Got Milk!

Dara Moskowitz Grumdahl

Gemini Guernseys
Palisade, Minnesota; (218) 845-2443

If you'd told me a year ago that there was a difference between various brands of milk, I'd have thought you were trying to put one over on a city girl--wasn't milk just like crystal sugar in bags, canola oil in bottles, Cheerios in boxes? In the Dark Ages, back in about 1998, I'd have told you that milk was just a uniform product with a standard taste.

But hallelujah, brother, the scales have fallen from my tongue, and now I can taste. One kind of milk can be as different from another as peonies are from daisies. Gemini Guernseys, a tiny, single-herd dairy up in Palisade, Minnesota, is responsible for my conversion. Their milk is so rich, so buttery, so fresh, sweet, velvety, and good it makes ordinary, anonymous milk taste like some kind of flat soft drink.

I first tried Gemini milk at the Minneapolis Farmers' Market, where Dick Bowne, who heads the little operation with his wife Pam, runs a stand every Saturday and Sunday. Dick's hard to miss--he's a giant, bearded guy who looks like a florid sheepdog, and he'll talk your ear off if you ask about his half-gallon and gallon containers with the cute little cow pictures on them. "This is the freshest milk you're ever going to taste, short of sticking your head under a cow," he'll offer, "and if you want to see how fresh it is, all you have to do is get on the road." The Gemini Guernseys farm is 145 miles north of Minneapolis. "Come up and you'll see your cows. It's not just a crock of bullshit. When you buy this milk, we are your farmers, these are your cows. You call this number." He points to the phone number on the package. "It rings in our house, it rings in the barn."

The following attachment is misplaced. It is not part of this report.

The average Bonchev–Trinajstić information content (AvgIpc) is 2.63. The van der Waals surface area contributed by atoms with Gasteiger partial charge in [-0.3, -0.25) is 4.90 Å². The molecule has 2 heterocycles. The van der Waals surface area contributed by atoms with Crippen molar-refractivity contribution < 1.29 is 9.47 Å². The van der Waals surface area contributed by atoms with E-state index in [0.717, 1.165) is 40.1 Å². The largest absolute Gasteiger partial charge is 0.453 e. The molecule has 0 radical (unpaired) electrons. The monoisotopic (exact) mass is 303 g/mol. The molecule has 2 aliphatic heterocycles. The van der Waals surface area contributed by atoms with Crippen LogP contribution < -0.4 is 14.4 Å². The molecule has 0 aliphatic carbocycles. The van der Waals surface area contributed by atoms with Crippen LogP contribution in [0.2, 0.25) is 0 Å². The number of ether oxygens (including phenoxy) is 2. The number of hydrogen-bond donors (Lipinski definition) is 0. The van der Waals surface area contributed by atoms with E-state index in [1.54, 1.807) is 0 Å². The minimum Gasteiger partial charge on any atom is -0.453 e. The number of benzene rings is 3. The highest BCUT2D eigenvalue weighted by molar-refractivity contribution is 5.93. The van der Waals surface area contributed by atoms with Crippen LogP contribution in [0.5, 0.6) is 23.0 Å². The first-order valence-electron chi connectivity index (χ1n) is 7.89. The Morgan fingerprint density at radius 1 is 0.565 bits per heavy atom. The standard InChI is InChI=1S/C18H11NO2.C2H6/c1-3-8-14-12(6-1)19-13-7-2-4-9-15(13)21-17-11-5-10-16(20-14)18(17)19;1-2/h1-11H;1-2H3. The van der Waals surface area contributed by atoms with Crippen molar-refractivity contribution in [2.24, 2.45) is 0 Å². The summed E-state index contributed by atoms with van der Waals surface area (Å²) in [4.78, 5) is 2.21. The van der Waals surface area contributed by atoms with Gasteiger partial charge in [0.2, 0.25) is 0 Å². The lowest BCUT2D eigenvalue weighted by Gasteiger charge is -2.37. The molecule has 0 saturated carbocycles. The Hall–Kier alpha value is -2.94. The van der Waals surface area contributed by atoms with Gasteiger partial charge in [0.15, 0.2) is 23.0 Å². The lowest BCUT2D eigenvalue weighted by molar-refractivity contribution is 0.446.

So I took the bait and drove up to the rich, flat, muddy lands around Palisade, Minnesota, a one-horse town on the Mississippi. There I learned that the phone in the barn doesn't necessarily ring--that phone is a mess. See, the Bownes are a little tight for cash, having recently invested all their money, and then some, in setting up their own dairying operation. Now when they milk their cows, they collect the milk, pasteurize it (the process heats milk to a high temperature to remove bacteria), cool it, and bottle it themselves.